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In Photoshop CS5 Essential Training, author Michael Ninness demonstrates how to produce the highest quality images with fantastic detail in the shortest amount of time, using a combination of Photoshop CS5, Adobe Bridge, and Camera Raw. This course shows the most efficient ways to perform common editing tasks, including noise reduction, shadow and highlight detail recovery, retouching, and combining multiple images. Along the way, Michael shares the secrets of non-destructive editing, utilizing and mastering Adobe Bridge, Camera Raw, layers, adjustment layers, blending modes, layer masks, and much more. Exercise files are included with the course.
Let's spend a few minutes in this video talking about the various different file formats you can might run into when you're working inside Photoshop and need to save a file so you can send it to something else, some other application to use there or something like a page layout application, or you're going to email it to someone or put it up on a website or something like that. So whenever you work inside Photoshop, whenever you open a file, regardless of what file format it is, it's actually getting opened up and converted into a Photoshop document while you're working on it. So I'm going to run you through a variety of different file formats that you might run into and kind of explain what they are used for.
And now as I said, when you open up the file, maybe whether it's a JPEG off your camera, or a Camera Raw file, at some point when you finally get it into Photoshop, it's getting converted into that PSD, that Photoshop document file format. Now, if you don't do anything to the file and just close it or save it again, it's still going to be the file format that you opened it up as. But if you've done things to the file like added a layer or added some text or things like that, then we call that the working file that's going to be saved as a PSD by default. And that working file is what preserves all the layers, all the channels, all the masks or selections or paths that you've added to that particular file.
It's important to always keep this working file separate from whatever file format that you're going to end up saving it as, because if you ever want to go back and make changes, change the type or move things around, of course, you're going to need access to that layered file. That's your original. So you really only throw that away or flatten it down, discard it, if you're absolutely sure that you never want to change your mind again. Any other file format you're going to choose from, or at least most of them, you're going to end up creating what we call a flattened version of it. And a flattened file is where all the layers get compressed or collapse into a single layer and then you save that flattened version as a different file format.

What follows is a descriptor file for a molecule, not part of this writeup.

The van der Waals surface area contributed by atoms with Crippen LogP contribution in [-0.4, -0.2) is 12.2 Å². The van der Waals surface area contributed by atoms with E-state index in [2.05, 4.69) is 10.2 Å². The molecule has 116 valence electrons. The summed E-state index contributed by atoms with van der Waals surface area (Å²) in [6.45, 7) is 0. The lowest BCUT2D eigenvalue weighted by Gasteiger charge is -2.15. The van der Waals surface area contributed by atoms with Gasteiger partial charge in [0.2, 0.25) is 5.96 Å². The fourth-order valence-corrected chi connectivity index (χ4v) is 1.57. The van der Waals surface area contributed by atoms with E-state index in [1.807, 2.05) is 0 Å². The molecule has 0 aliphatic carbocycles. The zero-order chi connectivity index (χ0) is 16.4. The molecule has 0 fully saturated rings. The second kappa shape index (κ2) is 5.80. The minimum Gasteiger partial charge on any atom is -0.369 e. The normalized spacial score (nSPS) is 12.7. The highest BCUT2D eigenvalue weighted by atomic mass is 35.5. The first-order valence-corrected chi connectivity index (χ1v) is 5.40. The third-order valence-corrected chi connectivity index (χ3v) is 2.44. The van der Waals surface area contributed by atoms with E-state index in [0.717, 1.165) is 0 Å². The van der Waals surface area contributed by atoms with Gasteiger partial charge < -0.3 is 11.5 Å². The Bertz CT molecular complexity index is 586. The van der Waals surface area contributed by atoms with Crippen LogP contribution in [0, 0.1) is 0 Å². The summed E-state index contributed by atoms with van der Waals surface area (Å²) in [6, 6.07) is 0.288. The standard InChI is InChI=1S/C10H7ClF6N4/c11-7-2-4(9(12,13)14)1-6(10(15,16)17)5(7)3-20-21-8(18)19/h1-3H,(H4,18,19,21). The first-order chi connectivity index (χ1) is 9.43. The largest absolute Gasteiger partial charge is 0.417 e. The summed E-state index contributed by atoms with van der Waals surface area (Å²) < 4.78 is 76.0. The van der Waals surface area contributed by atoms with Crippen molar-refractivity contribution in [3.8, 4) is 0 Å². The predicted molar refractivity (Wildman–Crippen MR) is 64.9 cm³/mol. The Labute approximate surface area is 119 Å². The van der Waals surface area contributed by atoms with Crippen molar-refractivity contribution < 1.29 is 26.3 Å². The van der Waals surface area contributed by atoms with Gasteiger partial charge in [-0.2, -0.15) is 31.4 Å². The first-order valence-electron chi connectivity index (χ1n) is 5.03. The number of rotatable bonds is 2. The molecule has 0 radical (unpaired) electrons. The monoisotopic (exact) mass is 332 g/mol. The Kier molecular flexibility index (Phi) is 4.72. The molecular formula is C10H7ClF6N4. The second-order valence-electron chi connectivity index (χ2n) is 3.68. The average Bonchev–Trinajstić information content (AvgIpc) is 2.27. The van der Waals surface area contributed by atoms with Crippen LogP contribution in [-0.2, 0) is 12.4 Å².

So for instance, if I were to actually go save this file, you can see it's a layered file. There is a bunch of layers. I have just turned them off right now to reveal them as I talk. But this is a layered working file. It's a Photoshop file. If I were to go to File > Save As and save this as a different file format, let's go ahead and choose from Format, let's choose say JPEG. What's going to happen is it's going to say oh, well because you're not choosing the PSD format, this file must be saved as a copy with that Format option chosen. And in order to do that, I'm going to not be able to save out the layers. So that's why you get a little warning symbol next to the Layers checkbox.
And it's grayed out because it's not available in that file format. So one little working rule here is you don't necessarily need to do a Flatten command. There's an actual command in the Layers panel that you'll learn about later where you can choose Flatten and then save your file. The file can be flattened as part of the saving-as process. So I actually tend to recommend people not to do the Flatten command. Because then they accidentally do a Save instead of a Save As and they have lost all their layers. So basically choosing the file format as part of the Save As command, doing the automatic flattening in order to create that file is the better way to go.
It's a way to protect the original layered file from ever being saved over. Well, let's go and cancel this. Let's talk about some of these other file formats then that you might derive from this layered Photoshop file. Of course the first one, the one you probably are already familiar with somewhat is JPEG. Now, JPEG is a compressed file format. It's what's called a lossy compressed file format. In order to save space to make the file smaller, it actually does throw away original information from the file that may not be all that important. How much information gets thrown away depends on the Quality setting that you choose.
So at the very high end, the highest Quality setting, your eye may not actually be able to notice anything that's thrown away. Whereas if you go lowering the Quality then you actually start seeing things like artifacts and compression artifacts and so forth. JPEG is probably one of the most common file formats. It's typically what people use to email each other. It's what a lot of the online photo services accept. If you use your Shutterfly or Flickr even Facebook or whatever, you're typically throwing up JPEG file formats to those online services. A key thing to remember about the JPEG file format, just keep in mind, is that because it is a lossy file format, you typically only want to save something as a JPEG one time, which is why it's important to keep that layered Photoshop file around.